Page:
Back to Saturn? Five Missions Proposed to Follow Cassini

Titan

As a spacecraft, Dragonfly would be an oddity: It would have propellers, like a helicopter — “a nuclear quadcopter to look for life on Saturn’s moon, Titan,” Peter Bedini, a program manager at Johns Hopkins Applied Physics Laboratory, said in a recent talk.

“Seems kind of straightforward. Or arbitrary.”

Dragonfly: A Proposal to Explore Titan, Saturn’s Largest Moon, via Quadcopter Johns Hopkins University Applied Physics Laboratory

Proponents of this concept say a quadcopter would be an ideal way to explore Titan, Saturn’s largest moon. The air is thick there, thicker than on Earth. The landscape is varied, interspersed with obstacles — rivers, lakes and seas of liquid methane — that could prove inaccessible for a rover.

The booming popularity of flying drones in recent years makes the technology potentially feasible for interplanetary exploration, too.

“Ten years ago, they were kind of rare things that only enthusiasts experimented with,” said Elizabeth Turtle, a planetary scientist at the Johns Hopkins laboratory, who would serve as the mission’s principal investigator. “Now everyone can have a drone.”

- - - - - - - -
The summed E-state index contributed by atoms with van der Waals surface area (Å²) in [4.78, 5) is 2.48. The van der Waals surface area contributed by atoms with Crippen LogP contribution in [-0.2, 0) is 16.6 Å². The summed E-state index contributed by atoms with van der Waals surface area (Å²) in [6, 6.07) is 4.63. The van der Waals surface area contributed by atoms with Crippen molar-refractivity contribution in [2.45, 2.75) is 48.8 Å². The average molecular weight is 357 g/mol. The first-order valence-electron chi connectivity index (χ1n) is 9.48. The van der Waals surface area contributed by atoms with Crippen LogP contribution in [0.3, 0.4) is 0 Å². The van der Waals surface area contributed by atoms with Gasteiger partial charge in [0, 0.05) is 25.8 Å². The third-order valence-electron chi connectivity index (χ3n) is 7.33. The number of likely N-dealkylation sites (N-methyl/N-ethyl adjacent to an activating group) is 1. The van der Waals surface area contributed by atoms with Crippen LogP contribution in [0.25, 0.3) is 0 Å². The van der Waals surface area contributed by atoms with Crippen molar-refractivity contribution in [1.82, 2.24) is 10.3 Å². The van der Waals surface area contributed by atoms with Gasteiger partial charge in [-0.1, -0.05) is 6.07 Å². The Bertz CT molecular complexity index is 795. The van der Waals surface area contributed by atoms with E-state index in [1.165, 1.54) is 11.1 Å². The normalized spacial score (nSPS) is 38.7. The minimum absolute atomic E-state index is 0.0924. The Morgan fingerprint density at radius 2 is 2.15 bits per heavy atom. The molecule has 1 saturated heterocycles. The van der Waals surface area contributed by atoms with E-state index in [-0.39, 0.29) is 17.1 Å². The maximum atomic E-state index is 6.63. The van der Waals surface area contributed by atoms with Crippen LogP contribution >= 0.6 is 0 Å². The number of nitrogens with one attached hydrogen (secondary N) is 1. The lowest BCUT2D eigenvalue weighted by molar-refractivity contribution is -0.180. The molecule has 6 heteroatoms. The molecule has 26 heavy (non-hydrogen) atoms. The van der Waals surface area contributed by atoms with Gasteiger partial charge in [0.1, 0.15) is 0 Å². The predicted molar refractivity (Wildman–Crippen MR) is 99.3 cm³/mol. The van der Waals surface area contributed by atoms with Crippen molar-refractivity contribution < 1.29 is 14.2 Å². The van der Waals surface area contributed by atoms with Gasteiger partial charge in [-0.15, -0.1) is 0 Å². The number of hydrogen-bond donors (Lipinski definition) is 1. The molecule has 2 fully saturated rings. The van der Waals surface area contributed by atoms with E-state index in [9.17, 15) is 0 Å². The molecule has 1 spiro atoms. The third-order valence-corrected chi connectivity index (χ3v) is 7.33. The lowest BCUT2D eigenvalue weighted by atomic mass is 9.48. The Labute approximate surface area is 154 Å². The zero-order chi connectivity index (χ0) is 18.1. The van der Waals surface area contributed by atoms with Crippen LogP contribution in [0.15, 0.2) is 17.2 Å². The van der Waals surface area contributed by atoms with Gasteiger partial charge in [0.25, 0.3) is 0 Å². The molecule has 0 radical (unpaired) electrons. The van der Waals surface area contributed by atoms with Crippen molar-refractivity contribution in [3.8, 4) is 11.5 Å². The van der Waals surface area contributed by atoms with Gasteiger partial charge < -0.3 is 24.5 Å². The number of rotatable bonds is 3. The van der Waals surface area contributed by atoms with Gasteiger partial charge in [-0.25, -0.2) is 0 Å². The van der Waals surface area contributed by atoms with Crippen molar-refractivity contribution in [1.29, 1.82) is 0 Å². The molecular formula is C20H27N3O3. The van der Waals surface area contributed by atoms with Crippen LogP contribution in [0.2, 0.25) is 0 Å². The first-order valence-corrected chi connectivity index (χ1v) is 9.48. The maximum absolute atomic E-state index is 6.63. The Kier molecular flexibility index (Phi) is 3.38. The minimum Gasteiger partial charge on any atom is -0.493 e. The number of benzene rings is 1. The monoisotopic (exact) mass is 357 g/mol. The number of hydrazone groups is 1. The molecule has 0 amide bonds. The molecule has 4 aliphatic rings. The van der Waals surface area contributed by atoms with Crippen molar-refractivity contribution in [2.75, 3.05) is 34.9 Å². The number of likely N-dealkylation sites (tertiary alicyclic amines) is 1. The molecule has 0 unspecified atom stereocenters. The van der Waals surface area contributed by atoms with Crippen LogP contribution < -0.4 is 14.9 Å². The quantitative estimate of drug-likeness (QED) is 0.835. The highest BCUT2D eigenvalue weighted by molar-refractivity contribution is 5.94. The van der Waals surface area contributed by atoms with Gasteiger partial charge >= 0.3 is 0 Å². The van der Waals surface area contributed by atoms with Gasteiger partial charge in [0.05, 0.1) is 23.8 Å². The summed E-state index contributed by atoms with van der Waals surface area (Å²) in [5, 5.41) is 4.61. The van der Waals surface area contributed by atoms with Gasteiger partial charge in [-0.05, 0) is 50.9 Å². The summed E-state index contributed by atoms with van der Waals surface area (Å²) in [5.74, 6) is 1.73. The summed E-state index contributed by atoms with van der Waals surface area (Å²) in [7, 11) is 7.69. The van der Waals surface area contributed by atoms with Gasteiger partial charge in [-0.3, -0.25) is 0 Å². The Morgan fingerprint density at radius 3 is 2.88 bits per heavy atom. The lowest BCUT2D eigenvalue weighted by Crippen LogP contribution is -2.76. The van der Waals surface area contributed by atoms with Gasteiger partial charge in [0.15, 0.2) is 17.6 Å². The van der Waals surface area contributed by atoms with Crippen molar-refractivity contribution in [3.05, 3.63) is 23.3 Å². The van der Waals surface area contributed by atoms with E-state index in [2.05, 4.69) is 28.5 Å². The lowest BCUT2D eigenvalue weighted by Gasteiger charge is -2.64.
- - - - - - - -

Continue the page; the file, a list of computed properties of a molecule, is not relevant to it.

In the past, scientists have suggested exploring the moon with balloons and airplanes. But Titan’s geology — sand dunes, eroded gullies — is more interesting than what is in the air. Dragonfly would fly from place to place, but would spend most of its time performing experiments on the ground.

“In terms of what we’re looking for on Saturn, it really hit exactly the sweet spot,” Dr. Turtle said.

A second Titan proposal, Oceanus, is led by Christophe Sotin, the chief scientist for solar system exploration at NASA’s Jet Propulsion Laboratory in Pasadena, Calif., which was Cassini’s home base.

The Oceanus spacecraft would study the moon from orbit, potentially identifying habitable regions for life.

Enceladus

Jonathan I. Lunine, a planetary scientist at Cornell University, was a member of the science team managing the Huygens probe, which traveled to Saturn with Cassini and landed on Titan.

He would be the principal investigator on a proposed mission to revisit Enceladus, a small moon just 313 miles wide. The discovery of geysers shooting from its south pole was a stunning surprise, and now the moon is considered a prime place for look for life.

“Cassini gave us a big pointer to where we need to go to look for life,” Dr. Lunine said. “If we are interested in…

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